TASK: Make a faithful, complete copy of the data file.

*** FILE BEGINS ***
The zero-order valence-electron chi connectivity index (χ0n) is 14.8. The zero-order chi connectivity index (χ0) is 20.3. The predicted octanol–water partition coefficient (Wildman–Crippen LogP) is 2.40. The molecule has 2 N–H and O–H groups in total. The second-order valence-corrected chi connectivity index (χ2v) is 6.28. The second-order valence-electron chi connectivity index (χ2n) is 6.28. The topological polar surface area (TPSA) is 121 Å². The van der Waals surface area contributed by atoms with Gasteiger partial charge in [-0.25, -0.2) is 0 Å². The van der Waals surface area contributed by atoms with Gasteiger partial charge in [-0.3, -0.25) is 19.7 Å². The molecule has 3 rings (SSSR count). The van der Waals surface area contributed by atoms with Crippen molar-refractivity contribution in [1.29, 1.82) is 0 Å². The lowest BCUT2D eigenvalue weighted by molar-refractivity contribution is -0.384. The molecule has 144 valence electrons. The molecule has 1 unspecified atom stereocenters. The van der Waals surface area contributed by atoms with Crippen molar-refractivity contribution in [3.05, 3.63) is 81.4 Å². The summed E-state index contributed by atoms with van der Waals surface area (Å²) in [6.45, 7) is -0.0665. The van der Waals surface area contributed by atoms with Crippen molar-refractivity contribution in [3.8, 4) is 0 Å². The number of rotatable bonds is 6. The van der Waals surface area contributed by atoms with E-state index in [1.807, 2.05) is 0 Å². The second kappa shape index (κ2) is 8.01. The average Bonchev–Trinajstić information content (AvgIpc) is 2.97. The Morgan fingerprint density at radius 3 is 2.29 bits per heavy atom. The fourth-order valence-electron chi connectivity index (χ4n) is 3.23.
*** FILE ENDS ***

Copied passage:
The zero-order valence-electron chi connectivity index (χ0n) is 14.8. The zero-order chi connectivity index (χ0) is 20.3. The predicted octanol–water partition coefficient (Wildman–Crippen LogP) is 2.40. The molecule has 2 N–H and O–H groups in total. The second-order valence-corrected chi connectivity index (χ2v) is 6.28. The second-order valence-electron chi connectivity index (χ2n) is 6.28. The topological polar surface area (TPSA) is 121 Å². The van der Waals surface area contributed by atoms with Gasteiger partial charge in [-0.25, -0.2) is 0 Å². The van der Waals surface area contributed by atoms with Gasteiger partial charge in [-0.3, -0.25) is 19.7 Å². The molecule has 3 rings (SSSR count). The van der Waals surface area contributed by atoms with Crippen molar-refractivity contribution in [1.29, 1.82) is 0 Å². The lowest BCUT2D eigenvalue weighted by molar-refractivity contribution is -0.384. The molecule has 144 valence electrons. The molecule has 1 unspecified atom stereocenters. The van der Waals surface area contributed by atoms with Crippen molar-refractivity contribution in [3.05, 3.63) is 81.4 Å². The summed E-state index contributed by atoms with van der Waals surface area (Å²) in [6.45, 7) is -0.0665. The van der Waals surface area contributed by atoms with Crippen molar-refractivity contribution in [3.8, 4) is 0 Å². The number of rotatable bonds is 6. The van der Waals surface area contributed by atoms with E-state index in [1.807, 2.05) is 0 Å². The second kappa shape index (κ2) is 8.01. The average Bonchev–Trinajstić information content (AvgIpc) is 2.97. The Morgan fingerprint density at radius 3 is 2.29 bits per heavy atom. The fourth-order valence-electron chi connectivity index (χ4n) is 3.23.